– How is it that OroGold sales people throughout the world use the exact same selling techniques, and how come those techniques are the same ones used by Dead Sea Cosmetics and other companies.  She tried to argue that it had to do with individual sales people getting over enthusiastic, but couldn’t explain why they would all say the same things, show the same products, down to the same trick of folding the receipt so people can’t tell the products cannot be returned.

– She couldn’t explain why so many people throughout the world have reported that OroGold sales people are Israeli (or otherwise have an accent that might indicate that they’re from Israel).

– She couldn’t explain /why/ the chain had a “no returns” policy on unopened products.   She brought up having bought some make up at Nordstroms – I imagine to make the point that she wouldn’t be able to return it – and was surprised when I told her Nordstroms would be more than happy to take it back.

As Judy kept emphasizing that the company wanted to change its image, but that would take time, I mentioned that they could eliminate most complaints if they accepted returns on unopened products (she says they will take back open products if they cause an allergic reaction).  After all, the biggest complaints are that people feel ripped off.  Accept returns and that goes away.  She seemed to get the idea and said she’d bring up to her superiors.  Personally, I think that the whole hard sale/overprice/lying/no-refunds method is the intentional modus operandi of Mazal, but she genuinely seemed to be unaware of that.  Meanwhile, however, if you want a refund do e-mail her (and then let me know if you’ve gotten it).

May 2013 update

Despite Judy’s promises, as detailed above, comments below indicate that she has not been responsive to e-mails and has not offered refunds to those who’ve gotten a hold of her on the phone.  She has not responded to my own e-mail either.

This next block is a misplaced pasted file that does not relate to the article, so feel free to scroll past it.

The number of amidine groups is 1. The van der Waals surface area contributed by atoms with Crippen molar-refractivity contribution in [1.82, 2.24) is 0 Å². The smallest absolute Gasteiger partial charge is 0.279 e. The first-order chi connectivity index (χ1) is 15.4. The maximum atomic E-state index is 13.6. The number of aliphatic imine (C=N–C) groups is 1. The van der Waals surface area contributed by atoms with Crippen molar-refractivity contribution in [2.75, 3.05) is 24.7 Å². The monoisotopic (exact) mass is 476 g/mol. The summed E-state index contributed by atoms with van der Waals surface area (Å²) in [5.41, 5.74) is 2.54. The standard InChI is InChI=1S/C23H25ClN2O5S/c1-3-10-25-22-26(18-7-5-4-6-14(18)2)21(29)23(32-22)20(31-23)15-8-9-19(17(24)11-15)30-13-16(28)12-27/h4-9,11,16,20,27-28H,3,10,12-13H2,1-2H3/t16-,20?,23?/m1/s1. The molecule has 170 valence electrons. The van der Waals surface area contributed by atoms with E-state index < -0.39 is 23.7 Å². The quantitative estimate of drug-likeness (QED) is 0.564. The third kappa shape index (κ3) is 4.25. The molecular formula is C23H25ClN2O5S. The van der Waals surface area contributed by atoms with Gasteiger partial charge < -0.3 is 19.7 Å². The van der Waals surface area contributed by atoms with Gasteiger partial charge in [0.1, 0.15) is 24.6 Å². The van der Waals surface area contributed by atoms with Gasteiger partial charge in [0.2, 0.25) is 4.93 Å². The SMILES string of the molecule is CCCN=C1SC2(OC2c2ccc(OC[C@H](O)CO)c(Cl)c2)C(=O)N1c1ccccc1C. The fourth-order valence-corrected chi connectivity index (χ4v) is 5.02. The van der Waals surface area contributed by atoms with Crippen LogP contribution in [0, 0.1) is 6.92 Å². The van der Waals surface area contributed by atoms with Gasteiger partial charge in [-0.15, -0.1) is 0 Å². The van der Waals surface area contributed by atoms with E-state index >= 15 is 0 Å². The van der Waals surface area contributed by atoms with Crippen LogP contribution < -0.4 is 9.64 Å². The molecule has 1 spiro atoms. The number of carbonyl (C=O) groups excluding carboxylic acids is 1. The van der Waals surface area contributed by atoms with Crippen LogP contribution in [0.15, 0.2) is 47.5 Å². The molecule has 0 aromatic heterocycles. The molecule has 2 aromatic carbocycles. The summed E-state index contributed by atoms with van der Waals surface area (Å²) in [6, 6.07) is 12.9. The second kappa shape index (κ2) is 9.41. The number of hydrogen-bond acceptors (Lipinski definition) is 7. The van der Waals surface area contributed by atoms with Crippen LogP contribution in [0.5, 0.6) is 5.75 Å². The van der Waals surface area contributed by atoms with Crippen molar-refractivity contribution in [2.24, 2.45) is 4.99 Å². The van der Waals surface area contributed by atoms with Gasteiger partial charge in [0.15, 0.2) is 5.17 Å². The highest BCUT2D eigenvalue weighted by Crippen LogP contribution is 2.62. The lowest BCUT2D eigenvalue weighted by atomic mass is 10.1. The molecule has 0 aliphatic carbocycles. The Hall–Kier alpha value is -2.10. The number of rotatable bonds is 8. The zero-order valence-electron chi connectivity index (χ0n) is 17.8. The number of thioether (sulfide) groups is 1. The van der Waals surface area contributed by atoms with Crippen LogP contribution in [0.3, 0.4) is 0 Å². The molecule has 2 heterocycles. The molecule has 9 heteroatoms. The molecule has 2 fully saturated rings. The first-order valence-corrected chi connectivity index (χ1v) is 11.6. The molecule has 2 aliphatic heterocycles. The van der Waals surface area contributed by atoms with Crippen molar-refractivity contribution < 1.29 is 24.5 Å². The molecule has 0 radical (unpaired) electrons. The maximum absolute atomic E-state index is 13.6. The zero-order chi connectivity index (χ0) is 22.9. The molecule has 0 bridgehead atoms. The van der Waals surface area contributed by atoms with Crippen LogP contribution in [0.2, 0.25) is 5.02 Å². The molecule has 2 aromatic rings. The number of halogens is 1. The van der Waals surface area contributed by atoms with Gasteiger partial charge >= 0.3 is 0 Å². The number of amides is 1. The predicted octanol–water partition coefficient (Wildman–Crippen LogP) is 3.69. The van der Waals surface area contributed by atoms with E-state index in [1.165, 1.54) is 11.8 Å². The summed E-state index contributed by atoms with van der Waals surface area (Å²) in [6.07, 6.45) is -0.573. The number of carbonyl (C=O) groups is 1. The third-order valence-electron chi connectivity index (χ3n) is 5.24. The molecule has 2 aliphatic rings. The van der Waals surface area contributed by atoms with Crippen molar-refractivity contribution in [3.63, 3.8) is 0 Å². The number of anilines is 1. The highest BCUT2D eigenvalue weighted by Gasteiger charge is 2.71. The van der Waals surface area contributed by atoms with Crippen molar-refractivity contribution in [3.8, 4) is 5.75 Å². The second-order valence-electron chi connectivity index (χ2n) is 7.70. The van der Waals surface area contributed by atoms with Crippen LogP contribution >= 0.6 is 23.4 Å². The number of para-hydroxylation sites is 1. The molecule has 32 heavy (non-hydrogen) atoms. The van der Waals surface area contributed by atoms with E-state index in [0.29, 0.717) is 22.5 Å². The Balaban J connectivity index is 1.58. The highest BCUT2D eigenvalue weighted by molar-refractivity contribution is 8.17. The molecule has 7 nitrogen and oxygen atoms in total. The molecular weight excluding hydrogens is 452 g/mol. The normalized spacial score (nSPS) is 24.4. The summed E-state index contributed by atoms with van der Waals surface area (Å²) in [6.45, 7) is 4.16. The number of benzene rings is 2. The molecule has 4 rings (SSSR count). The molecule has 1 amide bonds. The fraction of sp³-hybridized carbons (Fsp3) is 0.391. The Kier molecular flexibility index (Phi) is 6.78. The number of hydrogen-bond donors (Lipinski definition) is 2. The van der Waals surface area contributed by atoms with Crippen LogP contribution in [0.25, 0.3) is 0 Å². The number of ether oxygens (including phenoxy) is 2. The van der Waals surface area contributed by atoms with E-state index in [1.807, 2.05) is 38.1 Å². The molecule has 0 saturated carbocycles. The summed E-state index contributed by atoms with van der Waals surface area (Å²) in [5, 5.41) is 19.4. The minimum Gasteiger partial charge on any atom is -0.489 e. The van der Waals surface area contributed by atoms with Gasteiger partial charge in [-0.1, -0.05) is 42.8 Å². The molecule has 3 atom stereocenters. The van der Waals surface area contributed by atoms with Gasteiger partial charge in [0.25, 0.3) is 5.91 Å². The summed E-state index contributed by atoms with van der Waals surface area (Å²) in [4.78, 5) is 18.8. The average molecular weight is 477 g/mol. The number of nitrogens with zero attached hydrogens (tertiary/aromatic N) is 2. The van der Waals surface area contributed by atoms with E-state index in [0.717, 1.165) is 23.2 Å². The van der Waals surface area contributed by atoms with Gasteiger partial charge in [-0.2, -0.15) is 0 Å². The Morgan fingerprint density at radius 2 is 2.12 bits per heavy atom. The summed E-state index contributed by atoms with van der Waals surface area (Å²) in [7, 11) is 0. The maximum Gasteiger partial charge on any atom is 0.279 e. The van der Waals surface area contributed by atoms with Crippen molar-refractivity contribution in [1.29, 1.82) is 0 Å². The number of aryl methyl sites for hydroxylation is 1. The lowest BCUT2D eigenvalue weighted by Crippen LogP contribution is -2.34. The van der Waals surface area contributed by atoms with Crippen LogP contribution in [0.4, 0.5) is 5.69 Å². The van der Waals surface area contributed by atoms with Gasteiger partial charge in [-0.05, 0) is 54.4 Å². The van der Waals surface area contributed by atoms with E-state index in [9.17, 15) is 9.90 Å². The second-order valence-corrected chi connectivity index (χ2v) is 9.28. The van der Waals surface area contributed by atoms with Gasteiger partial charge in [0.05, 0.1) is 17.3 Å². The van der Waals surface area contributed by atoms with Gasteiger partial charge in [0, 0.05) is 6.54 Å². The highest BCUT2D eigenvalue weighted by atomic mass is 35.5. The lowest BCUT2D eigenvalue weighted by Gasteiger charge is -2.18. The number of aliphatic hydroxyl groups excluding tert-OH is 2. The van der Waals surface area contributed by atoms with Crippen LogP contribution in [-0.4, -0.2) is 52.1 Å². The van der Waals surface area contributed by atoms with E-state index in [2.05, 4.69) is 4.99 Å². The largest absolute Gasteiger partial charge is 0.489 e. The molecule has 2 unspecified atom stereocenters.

Clearly, Judy’s phone calls were just an attempt to damage control – but a half-hearted one.  Perhaps she thought that sending me $500 worth of products (which equaled all of 3) would buy me off.  If so, no such luck for her.  Most likely, she wasn’t “in” on the scam – she probably honestly thought the company was trying to re-invent itself.  She did sound very naive on the phone.  You can continue writing to her, and if you do succeed in getting a refund by all means comment and say so, but don’t keep your hopes up.

If you’ve been scammed out of a lot of money by Oro Gold, this is what I suggest you do (again, no guarantees).

– Many local TV channels have consumer reporters.  Contact all the TV channels in your area (if you live somewhat near to the Oro Gold store) and ask the reporters to cover the story.  I, personally, think it would make great TV.

– If the Oro Gold store you shopped at is in a large city, check if there is a consumers’ affairs department at City Hall, a deputy City Attorney that handles consumer issues or a people’s ombudsman.  If so, ask them for help.   If that’s not available to you, check to see if there is a national consumers’ office (sometimes it’s part of the national ombudsman or national human rights commission) or contact your City Council or state representatives.  Also contact your national and state’s attorney general.

– If neither option helps, perhaps a little self-help will.  Write a story about your experiences and submit it to your local paper.  The freebies, in particular, appreciate free content.  If there is an AOL Patch in your city or a blog that covers news, submit it there as well.

– “Like” and “share” this blog post on Facebook and Twitter.  The more attention they get for their slimy sales tactics, the more likely they are to stop.  Or at least give you a refund.